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All terminology used in this subchapter and not defined in this section shall be in conformance with applicable American National Standards Institute publications. For the purposes of this subchapter, the following definitions shall apply unless the context clearly indicates or requires a different meaning.
A-WEIGHTED SOUND PRESSURE LEVEL. The sound pressure level as measured with a sound level meter using the A-weighting network. The standard notation is dB(A) or dBA.
AMBIENT SOUND PRESSURE LEVEL. The sound pressure level of the all-encompassing noise associated with a given environment, usually a composite of sounds from many sources.
CONTINUOUS SOUND. Any sound which exists, essentially without interruption, for a period of ten minutes or more.
CYCLICALLY VARYING NOISE. Any sound which varies in sound level so that the same level is obtained repetitively at reasonably uniform intervals of time.
DECIBEL. A logarithmic and dimensionless unit of measure often used in describing the amplitude of sound. DECIBEL is denoted as “dB.”
DEVICE. Any mechanism which is intended to produce, or which actually produces, noise when operated or handled.
DYNAMIC BRAKING DEVICE (COMMONLY REFERRED TO AS JACOB’S BRAKE). A device used primarily on trucks for the conversion of the engine from an internal combustion engine to an air compressor for the purpose of braking without the use of wheel brakes.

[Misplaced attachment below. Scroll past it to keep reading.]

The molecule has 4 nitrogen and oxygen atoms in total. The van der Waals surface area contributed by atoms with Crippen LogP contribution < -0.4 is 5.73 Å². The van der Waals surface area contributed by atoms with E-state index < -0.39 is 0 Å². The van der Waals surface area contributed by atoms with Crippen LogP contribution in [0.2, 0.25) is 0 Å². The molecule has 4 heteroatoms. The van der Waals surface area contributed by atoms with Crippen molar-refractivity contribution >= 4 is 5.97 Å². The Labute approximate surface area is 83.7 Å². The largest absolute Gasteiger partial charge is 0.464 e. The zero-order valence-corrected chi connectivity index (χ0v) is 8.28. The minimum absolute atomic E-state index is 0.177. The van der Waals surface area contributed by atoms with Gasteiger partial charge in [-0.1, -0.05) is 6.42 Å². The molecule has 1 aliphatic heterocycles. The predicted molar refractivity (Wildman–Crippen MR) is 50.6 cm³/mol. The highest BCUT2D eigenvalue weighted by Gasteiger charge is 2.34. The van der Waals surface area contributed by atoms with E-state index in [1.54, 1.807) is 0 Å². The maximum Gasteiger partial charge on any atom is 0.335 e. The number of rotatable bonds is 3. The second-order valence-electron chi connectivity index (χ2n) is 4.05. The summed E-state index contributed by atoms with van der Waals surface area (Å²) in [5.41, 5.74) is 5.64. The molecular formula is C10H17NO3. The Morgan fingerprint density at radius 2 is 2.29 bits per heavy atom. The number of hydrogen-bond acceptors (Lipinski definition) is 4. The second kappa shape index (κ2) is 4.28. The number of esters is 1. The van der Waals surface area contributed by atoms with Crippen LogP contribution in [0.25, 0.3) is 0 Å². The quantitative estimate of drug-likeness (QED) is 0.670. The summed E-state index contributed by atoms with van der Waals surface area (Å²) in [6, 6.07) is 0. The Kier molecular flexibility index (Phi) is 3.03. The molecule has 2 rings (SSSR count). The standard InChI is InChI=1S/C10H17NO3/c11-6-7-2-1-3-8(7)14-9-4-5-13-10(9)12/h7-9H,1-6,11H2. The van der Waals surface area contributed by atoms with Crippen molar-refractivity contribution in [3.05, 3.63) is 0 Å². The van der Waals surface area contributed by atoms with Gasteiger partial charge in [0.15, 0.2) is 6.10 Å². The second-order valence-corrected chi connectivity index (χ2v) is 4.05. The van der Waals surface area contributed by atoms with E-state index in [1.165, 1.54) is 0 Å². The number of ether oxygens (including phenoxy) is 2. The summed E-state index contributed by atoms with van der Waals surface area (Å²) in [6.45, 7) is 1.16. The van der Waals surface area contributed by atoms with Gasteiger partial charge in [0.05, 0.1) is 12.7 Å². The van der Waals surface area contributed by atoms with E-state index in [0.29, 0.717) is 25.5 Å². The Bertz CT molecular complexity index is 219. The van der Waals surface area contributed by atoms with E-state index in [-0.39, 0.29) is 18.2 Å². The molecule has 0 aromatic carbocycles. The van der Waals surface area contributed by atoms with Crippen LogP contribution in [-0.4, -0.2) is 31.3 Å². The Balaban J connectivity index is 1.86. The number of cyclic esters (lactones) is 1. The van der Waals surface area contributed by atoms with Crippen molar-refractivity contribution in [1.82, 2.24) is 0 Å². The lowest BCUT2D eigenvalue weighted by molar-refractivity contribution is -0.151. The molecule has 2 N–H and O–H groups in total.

EMERGENCY VEHICLE. A motor vehicle used in response to any emergency or to protect persons or property from imminent exposure to danger.
EMERGENCY WORK. Work made necessary to restore property to a safe condition following a public calamity, or work required to protect persons or property from an imminent exposure to danger.
IMPULSIVE NOISE. A sound of short duration usually less than one second with an abrupt onset and rapid decay.
MOTOR VEHICLE. Any vehicle which is self-propelled by mechanical power, including, but not limited to, passenger cars, trucks, truck-trailers, semitrailers, campers, helicopters, motorcycles, minibikes, go-carts, snowmobiles and racing vehicles.
MUFFLER. An apparatus consisting of a series of chambers or baffle plates designed for the purpose of transmitting gases while reducing sound emanating from the apparatus.
NINETIETH PERCENTILE NOISE LEVEL. The A-weighted sound pressure level that is exceeded 90% of the time in any measurement period (such as the level that is exceeded for nine minutes in a ten-minute period) and is denoted L90. The measurement period shall not be less than ten minutes unless otherwise noted in this chapter.
NOISE. Any sound which is unwanted or which causes or tends to cause an adverse psychological or physiological effect on human beings.
NOISE DISTURBANCE. Any sound which annoys or disturbs reasonable persons with normal sensitivities, or which injures or endangers the comfort, repose, health, hearing, peace and safety of other persons.
PEAK. A sound level with a brief occurrence within a sound event which is characterized by a quick onset, an above average sound amplitude, and a rapid return to a lower sound level.